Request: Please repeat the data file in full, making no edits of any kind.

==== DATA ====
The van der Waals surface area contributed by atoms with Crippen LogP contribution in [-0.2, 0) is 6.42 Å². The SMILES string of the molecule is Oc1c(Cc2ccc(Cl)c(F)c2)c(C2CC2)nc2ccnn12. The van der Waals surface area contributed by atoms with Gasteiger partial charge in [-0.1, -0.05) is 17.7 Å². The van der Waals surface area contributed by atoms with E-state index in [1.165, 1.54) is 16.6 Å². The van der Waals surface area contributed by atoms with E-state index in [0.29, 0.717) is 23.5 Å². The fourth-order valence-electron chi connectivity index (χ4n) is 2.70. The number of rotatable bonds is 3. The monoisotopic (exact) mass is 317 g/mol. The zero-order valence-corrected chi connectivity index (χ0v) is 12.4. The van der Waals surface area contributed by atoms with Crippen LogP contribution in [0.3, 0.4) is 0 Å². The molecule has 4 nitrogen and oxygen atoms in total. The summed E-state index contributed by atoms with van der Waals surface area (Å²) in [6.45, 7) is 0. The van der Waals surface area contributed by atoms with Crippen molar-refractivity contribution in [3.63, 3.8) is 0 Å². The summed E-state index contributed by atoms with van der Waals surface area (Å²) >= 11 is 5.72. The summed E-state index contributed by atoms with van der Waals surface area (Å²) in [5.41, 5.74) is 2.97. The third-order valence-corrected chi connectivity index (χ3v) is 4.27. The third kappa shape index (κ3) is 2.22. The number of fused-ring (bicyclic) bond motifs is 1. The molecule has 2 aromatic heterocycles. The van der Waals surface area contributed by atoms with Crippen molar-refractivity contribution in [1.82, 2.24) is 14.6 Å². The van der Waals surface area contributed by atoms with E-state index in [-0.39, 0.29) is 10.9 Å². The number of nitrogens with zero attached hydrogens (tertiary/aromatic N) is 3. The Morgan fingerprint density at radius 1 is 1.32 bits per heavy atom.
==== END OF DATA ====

The van der Waals surface area contributed by atoms with Crippen LogP contribution in [-0.2, 0) is 6.42 Å². The SMILES string of the molecule is Oc1c(Cc2ccc(Cl)c(F)c2)c(C2CC2)nc2ccnn12. The van der Waals surface area contributed by atoms with Gasteiger partial charge in [-0.1, -0.05) is 17.7 Å². The van der Waals surface area contributed by atoms with E-state index in [1.165, 1.54) is 16.6 Å². The van der Waals surface area contributed by atoms with E-state index in [0.29, 0.717) is 23.5 Å². The fourth-order valence-electron chi connectivity index (χ4n) is 2.70. The number of rotatable bonds is 3. The monoisotopic (exact) mass is 317 g/mol. The zero-order valence-corrected chi connectivity index (χ0v) is 12.4. The van der Waals surface area contributed by atoms with Crippen LogP contribution in [0.3, 0.4) is 0 Å². The molecule has 4 nitrogen and oxygen atoms in total. The summed E-state index contributed by atoms with van der Waals surface area (Å²) in [6.45, 7) is 0. The van der Waals surface area contributed by atoms with Crippen molar-refractivity contribution in [3.63, 3.8) is 0 Å². The summed E-state index contributed by atoms with van der Waals surface area (Å²) >= 11 is 5.72. The summed E-state index contributed by atoms with van der Waals surface area (Å²) in [5.41, 5.74) is 2.97. The third-order valence-corrected chi connectivity index (χ3v) is 4.27. The third kappa shape index (κ3) is 2.22. The number of fused-ring (bicyclic) bond motifs is 1. The molecule has 2 aromatic heterocycles. The van der Waals surface area contributed by atoms with Crippen molar-refractivity contribution in [1.82, 2.24) is 14.6 Å². The van der Waals surface area contributed by atoms with E-state index in [-0.39, 0.29) is 10.9 Å². The number of nitrogens with zero attached hydrogens (tertiary/aromatic N) is 3. The Morgan fingerprint density at radius 1 is 1.32 bits per heavy atom.